If it works to keep you hooked, they keep pushing back the deadline of the future that will never come. But if you fail to fall for the manipulation or say no, they withdraw affection, pull away, attack you, blame you, or threaten you. The love bombing and the abuse get intertwined- back and forth. As long as you’re cooperating with their agenda, they relax and love bomb. But the minute you say no, the aggressive rage flies out – then you’re blamed for not cooperating with their agenda. Then they manipulate you with fear of their rage. You’re trying to please someone ultimately unpleasable.

For example, companies with narcissistic leaders (like many Silicon Valley start ups) thrive on future faking and hype- until the house of cards crashes down as it did for Elizabeth Holmes, who is support to report to jail today after her bid for appeal was turned down. In companies with narcissistic leaders, the mantra is “If it’s not working, hustle harder.” All narcissistic relationships are a hustle.

We so badly want to believe the future faking, but if it seems too good to be true, it probably is. Still, we tend to suspend disbelief because we so want to believe in the fantasy. A little bit of denial goes a long way.

  1. Blame shifting

The grandiosity of the narcissist means they can’t take ownership for mistakes. Blaming you for their mistakes is a strategy for maintaining the grandiose façade.

  1. There’s intense urgency around their entitled demands.

They push you with urgency and don’t give you time to think about their outrageous request rationally.  Everything goes so fast you don’t have time to figure out how you’re getting conned or manipulated. There’s often a perceived sense of time pressure and the threat of danger, as if something bad will happen if you don’t give them whatever they feel entitled to right away. They may intensely pressure you, like a car salesman that won’t let you leave the lot to think about your purchase first. Then they’ll rage and attack- or cry or threaten self harm- or pull up some sob story about their enemies who might not wish them well- or threaten something bad against you- if you don’t comply with helping them get what they feel unhealthily entitled to. They won’t let you pause and think about it, and they’ll intensely pressure you if you suggest you’d like to ask someone else’s advice, hire a lawyer, get outside feedback, consult your financial advisor, talk to your therapist or best friend, or ask a trusted advisor whether complying with their request seems like a good idea. If you don’t respond immediately to the urgency because you’re taking a pause to make sure you’re making a wise decision, they may claim you don’t care.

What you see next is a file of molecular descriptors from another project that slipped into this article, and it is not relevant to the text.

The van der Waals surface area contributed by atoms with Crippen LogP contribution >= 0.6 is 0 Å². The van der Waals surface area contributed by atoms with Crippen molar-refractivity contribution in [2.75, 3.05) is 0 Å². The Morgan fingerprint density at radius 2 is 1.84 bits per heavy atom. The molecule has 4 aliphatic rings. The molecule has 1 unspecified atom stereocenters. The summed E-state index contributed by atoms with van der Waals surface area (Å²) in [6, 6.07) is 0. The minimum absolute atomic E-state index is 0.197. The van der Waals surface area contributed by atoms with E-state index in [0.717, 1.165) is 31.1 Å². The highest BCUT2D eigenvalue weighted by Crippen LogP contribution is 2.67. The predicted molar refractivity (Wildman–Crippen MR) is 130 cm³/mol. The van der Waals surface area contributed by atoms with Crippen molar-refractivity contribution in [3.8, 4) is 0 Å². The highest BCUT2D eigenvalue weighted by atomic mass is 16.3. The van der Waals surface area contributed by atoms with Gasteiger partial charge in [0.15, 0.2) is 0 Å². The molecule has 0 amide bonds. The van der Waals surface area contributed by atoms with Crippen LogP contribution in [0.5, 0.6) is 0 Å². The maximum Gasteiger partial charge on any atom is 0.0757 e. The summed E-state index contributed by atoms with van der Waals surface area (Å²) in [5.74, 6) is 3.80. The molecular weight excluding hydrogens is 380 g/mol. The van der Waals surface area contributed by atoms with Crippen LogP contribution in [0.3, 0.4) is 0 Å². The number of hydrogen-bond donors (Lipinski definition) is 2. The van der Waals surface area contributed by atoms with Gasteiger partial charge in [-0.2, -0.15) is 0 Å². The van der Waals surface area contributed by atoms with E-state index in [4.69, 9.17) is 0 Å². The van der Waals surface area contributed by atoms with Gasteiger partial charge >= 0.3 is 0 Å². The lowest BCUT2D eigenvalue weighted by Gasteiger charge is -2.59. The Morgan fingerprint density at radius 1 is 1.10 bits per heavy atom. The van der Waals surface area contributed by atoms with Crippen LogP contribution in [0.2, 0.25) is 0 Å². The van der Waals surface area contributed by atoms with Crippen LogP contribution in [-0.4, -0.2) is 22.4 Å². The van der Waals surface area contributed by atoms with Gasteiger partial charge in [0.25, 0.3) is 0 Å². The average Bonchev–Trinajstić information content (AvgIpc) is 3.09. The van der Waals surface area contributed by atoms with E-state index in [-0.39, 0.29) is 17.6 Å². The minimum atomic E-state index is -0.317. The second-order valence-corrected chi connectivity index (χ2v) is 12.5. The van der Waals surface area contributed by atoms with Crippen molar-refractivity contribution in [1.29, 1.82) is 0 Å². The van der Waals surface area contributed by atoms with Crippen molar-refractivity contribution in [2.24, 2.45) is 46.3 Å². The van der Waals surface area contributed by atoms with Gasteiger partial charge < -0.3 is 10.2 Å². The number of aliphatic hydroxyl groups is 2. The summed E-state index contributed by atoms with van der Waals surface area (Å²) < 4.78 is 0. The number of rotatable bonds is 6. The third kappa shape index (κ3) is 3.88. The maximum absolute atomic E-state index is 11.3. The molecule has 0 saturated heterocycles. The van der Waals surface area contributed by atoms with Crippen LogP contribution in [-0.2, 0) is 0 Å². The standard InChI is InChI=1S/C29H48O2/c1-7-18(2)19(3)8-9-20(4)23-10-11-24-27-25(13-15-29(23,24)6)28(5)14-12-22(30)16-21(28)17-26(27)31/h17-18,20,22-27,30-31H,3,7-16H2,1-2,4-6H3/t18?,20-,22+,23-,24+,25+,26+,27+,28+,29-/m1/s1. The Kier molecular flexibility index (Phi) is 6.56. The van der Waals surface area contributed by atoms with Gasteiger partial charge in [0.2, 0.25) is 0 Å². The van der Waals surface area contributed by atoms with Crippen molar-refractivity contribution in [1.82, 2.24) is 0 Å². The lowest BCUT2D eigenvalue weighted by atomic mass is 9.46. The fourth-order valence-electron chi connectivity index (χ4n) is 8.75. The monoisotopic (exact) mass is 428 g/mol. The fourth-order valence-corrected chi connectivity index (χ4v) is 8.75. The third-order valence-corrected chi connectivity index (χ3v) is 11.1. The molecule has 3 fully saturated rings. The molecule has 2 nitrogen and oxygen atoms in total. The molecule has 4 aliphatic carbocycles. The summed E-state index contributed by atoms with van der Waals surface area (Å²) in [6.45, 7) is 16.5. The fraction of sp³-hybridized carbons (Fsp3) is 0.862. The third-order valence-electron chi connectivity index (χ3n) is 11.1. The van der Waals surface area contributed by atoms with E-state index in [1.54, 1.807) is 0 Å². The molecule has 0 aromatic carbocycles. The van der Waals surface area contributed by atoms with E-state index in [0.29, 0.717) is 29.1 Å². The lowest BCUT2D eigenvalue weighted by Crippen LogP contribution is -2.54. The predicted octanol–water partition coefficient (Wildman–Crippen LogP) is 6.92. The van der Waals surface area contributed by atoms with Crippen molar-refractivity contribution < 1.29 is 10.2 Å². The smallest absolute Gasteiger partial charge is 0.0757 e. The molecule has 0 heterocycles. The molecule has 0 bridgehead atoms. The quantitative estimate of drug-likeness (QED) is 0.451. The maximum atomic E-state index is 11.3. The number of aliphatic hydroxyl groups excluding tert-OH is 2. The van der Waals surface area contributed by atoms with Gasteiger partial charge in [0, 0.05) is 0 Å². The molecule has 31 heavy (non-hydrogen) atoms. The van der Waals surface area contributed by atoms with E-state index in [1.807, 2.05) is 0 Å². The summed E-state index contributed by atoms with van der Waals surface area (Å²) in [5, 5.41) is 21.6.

1. Grooming period/ trauma bonding